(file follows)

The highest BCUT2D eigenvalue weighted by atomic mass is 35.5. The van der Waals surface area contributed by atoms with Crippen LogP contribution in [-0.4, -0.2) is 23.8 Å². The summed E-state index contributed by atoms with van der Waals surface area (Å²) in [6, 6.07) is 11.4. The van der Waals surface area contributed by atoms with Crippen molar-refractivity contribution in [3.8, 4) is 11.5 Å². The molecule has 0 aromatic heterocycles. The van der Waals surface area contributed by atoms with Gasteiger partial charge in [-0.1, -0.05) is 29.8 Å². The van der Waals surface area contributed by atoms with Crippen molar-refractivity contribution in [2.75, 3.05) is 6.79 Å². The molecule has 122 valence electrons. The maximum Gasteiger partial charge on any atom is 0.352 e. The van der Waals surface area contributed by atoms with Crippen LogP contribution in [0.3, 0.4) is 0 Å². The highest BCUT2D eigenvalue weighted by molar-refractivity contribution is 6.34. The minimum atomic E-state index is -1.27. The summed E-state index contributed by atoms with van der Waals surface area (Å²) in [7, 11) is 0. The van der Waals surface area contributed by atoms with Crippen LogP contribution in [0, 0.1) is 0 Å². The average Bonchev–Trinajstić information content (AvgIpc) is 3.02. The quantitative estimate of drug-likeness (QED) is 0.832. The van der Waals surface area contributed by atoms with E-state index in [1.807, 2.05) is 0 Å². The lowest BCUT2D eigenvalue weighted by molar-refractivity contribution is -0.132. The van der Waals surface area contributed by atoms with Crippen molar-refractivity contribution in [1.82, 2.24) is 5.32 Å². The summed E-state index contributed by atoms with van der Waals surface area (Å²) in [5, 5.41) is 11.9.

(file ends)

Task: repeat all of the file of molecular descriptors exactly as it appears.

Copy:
The highest BCUT2D eigenvalue weighted by atomic mass is 35.5. The van der Waals surface area contributed by atoms with Crippen LogP contribution in [-0.4, -0.2) is 23.8 Å². The summed E-state index contributed by atoms with van der Waals surface area (Å²) in [6, 6.07) is 11.4. The van der Waals surface area contributed by atoms with Crippen molar-refractivity contribution in [3.8, 4) is 11.5 Å². The molecule has 0 aromatic heterocycles. The van der Waals surface area contributed by atoms with Gasteiger partial charge in [-0.1, -0.05) is 29.8 Å². The van der Waals surface area contributed by atoms with Crippen molar-refractivity contribution in [2.75, 3.05) is 6.79 Å². The molecule has 122 valence electrons. The maximum Gasteiger partial charge on any atom is 0.352 e. The van der Waals surface area contributed by atoms with Crippen LogP contribution in [0.3, 0.4) is 0 Å². The highest BCUT2D eigenvalue weighted by molar-refractivity contribution is 6.34. The minimum atomic E-state index is -1.27. The summed E-state index contributed by atoms with van der Waals surface area (Å²) in [7, 11) is 0. The van der Waals surface area contributed by atoms with Crippen LogP contribution in [0, 0.1) is 0 Å². The average Bonchev–Trinajstić information content (AvgIpc) is 3.02. The quantitative estimate of drug-likeness (QED) is 0.832. The van der Waals surface area contributed by atoms with E-state index in [1.807, 2.05) is 0 Å². The lowest BCUT2D eigenvalue weighted by molar-refractivity contribution is -0.132. The van der Waals surface area contributed by atoms with Crippen molar-refractivity contribution in [1.82, 2.24) is 5.32 Å². The summed E-state index contributed by atoms with van der Waals surface area (Å²) in [5, 5.41) is 11.9.